India at 100: The dream of a healthy nation


    In News 

    It is expected that India at 100  will be an equitable country, built on firm access to high-quality healthcare.

    About the vision 

    • Provider of healthcare personnel  to the world : India is blessed with a growing economy and a huge, young population that is relatively healthy therefore it can become a provider of healthcare personnel to the world. 
      • The Covid-19 pandemic has shown the world our capability to handle mega problems. 
    • Technology-based solutions: Most clinical, preventive and primary care will be taken over by technology-based solutions and paramedical personnel. 
    •  Equitable and the best healthcare: Education and health are foundational to every society. 
      • Indian education produces global CEOs and Indian private healthcare systems have been providing services to medical tourists from many parts of the world. 
      • India@100 will ensure equitable and the best healthcare to every citizen of the world. 
    • Availability : People will not need to spend out of pocket or travel long distances on foot to receive healthcare. 
      • Ambulatory care (care at home) will be the order of the day and point of care devices will ensure redundancy of big laboratories for medical tests.
    • Empowerment :  People will be empowered to make their own decisions. 
      • This will reduce medical litigation.
    •  Healthcare will see no geographical borders. Doctors will be friends who help people make decisions with empathy and the Indian systems of medicine will be globally lauded.
    • Multiple degrees under one roof: Engineering and science institutions are setting up medical colleges which can effectively utilise data science, computing tools and inputs from design schools to improve on innovations and bring problems from bedside to bench in a shorter time to find solutions. 
      • Thus, India @100 may provide multiple degrees under one roof.
    • Research will slowly move out of the laboratories to the bedside.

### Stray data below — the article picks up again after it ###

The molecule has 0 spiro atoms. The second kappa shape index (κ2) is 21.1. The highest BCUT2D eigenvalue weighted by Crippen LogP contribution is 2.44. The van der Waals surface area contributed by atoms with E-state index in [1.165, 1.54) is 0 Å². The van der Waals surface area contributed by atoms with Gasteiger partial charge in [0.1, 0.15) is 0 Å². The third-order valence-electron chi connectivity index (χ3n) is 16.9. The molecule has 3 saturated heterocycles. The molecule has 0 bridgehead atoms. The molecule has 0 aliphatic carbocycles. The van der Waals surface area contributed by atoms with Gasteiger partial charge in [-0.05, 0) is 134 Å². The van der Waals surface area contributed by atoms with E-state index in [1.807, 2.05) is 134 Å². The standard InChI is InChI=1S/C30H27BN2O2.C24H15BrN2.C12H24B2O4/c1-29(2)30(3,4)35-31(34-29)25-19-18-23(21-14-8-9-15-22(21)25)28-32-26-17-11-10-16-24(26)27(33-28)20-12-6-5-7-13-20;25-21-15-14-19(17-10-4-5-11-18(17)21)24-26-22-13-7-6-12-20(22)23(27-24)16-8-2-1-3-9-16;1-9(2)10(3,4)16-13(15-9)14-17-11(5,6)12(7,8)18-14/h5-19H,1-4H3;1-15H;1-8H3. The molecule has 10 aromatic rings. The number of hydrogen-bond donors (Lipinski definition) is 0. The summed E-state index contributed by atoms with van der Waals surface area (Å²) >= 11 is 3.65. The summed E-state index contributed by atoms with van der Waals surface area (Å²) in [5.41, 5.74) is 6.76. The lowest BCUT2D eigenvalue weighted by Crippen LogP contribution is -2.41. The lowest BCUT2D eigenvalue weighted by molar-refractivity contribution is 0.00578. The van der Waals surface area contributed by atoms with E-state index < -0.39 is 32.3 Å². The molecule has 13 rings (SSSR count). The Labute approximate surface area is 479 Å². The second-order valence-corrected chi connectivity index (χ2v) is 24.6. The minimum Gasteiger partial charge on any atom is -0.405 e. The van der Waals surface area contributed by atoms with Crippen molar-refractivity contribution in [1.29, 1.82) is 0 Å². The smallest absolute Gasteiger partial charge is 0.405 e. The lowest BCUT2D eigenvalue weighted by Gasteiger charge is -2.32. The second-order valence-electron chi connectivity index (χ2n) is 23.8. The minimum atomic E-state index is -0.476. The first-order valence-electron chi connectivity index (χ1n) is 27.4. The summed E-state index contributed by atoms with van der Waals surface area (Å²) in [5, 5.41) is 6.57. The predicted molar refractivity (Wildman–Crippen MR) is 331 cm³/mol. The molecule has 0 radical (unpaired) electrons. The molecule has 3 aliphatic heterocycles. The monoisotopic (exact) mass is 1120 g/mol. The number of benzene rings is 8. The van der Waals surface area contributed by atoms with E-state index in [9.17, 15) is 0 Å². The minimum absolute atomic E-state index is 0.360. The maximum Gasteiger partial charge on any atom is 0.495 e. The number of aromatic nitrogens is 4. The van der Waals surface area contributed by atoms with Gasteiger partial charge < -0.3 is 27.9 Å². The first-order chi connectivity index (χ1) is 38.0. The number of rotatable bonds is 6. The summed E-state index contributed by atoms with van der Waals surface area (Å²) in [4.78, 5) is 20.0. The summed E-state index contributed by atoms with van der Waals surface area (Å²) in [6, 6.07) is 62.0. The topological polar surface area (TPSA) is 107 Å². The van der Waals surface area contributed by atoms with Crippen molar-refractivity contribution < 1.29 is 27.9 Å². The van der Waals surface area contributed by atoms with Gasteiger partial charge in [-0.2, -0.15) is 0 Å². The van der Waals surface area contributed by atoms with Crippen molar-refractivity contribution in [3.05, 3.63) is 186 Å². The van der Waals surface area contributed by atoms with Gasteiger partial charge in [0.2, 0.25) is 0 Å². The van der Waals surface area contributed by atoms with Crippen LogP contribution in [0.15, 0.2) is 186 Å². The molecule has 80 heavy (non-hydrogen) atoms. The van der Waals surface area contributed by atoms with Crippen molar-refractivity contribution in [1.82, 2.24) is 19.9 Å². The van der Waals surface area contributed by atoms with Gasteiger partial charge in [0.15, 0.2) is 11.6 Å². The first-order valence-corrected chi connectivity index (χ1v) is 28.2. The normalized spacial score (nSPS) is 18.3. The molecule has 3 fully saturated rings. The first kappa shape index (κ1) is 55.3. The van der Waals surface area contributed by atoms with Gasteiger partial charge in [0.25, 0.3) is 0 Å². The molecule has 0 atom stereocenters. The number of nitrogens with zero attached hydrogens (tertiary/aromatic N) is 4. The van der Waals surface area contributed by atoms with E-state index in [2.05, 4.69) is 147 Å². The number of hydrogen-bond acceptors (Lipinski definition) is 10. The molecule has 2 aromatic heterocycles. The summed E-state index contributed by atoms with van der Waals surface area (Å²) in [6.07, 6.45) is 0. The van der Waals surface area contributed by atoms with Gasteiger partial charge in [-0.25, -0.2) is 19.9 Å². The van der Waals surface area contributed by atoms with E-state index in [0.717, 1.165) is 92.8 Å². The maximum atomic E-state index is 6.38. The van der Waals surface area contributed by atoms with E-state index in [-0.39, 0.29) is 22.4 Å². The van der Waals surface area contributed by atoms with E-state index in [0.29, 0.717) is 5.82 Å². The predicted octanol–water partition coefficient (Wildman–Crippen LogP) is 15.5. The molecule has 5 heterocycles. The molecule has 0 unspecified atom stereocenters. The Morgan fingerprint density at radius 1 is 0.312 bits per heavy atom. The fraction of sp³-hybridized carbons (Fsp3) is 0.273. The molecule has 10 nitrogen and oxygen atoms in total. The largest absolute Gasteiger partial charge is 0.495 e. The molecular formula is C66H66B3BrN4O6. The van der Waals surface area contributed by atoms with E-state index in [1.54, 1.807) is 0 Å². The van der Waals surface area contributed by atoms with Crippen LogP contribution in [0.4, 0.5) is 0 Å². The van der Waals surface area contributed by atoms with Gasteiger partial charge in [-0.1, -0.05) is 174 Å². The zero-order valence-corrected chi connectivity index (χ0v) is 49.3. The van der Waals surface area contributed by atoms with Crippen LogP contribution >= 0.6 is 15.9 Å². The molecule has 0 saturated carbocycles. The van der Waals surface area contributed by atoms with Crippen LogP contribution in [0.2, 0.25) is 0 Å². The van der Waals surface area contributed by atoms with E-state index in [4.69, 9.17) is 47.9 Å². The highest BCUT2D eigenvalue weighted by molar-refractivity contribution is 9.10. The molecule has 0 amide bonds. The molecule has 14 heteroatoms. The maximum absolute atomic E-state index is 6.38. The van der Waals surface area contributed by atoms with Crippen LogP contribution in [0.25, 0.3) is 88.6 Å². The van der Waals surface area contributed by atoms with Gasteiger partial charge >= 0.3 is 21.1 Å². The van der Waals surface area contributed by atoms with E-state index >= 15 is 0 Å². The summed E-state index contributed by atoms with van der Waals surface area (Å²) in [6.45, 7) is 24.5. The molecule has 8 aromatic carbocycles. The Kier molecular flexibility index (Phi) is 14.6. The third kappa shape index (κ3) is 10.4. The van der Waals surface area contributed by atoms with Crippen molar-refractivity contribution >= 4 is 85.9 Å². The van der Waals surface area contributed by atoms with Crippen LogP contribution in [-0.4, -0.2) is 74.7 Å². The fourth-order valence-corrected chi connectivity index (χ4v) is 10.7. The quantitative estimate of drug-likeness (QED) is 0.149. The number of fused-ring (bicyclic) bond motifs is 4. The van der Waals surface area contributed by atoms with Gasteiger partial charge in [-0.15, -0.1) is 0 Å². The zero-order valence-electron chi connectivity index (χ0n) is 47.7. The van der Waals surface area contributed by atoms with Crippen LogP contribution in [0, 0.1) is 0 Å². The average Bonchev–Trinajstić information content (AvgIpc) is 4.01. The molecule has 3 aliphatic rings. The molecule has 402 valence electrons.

• With good infrastructure and capacity building, India@100 will have Nobel Prize-winning scientists.


    • The new challenges include climate change, the rising aspirations of people, inequitable access to resources and the biggest challenge of all is Health. 
    • India is predicted to be the capital of non-communicable diseases, cancers and deaths due to trauma. 
    • The challenges are humongous due to the huge population of 1.4 billion, juxtaposed against a relatively inadequate public health system and the deep crevice separating the haves and have-nots. 
    • Medical education today faces numerous challenges. The most critical of these are the mushrooming of medical, nursing and AYUSH colleges, and non-availability of dedicated faculty.
    • Other issues :the high infant and maternal mortality rates, a paediatric ward filled with children suffering from tuberculous meningitis, polio, severe malnutrition and diarrhoea.


    • India@100 will have addressed all these woes humanely, efficiently and adequately.
    • The next 25 years will witness a big change in the health indices. 
      • For this, we need to collaborate and work together as a society and as a polity.
    •  The silos of medical education in colleges, life science research in laboratories and public health in government hospitals will need to be integrated and work in close collaboration, with appropriate linkages through the opportunities lent by NEP 2020, National Digital Health Mission and most importantly, in synchronisation with the central and state governments.
    • We can overcome existing drawbacks by using digital technology to reach the unreached students quickly and effectively. 
    • We can also align medical education to India’s healthcare needs through integrated courses and creating a bigger and better pool of paramedical and nursing personnel on priority.
    •  It is also important to absorb the trained human resources into the workforce by providing adequate compensation.
      • Clinicians will need to be trained to provide secondary and tertiary care or carry out research to aid policy changes.
    •  The aspirations of students need to be met with innovative solutions.
    •  Learning management systems (LMS) under various universities can provide equitable opportunities to students across the country. 
      • Students will have access to knowledge at their own time and pace. 
    • To realise the dream of becoming an equitable nation in health by 2047, we must reflect on how best to make primary healthcare truly functional, especially when it comes to preventing illness and high out-of-pocket expenses on health.


    Mains Practice Question 

    [Q] The Indian healthcare sector is growing at a brisk pace due to its strengthening coverage, services, and increasing expenditure by public as well private players.Comment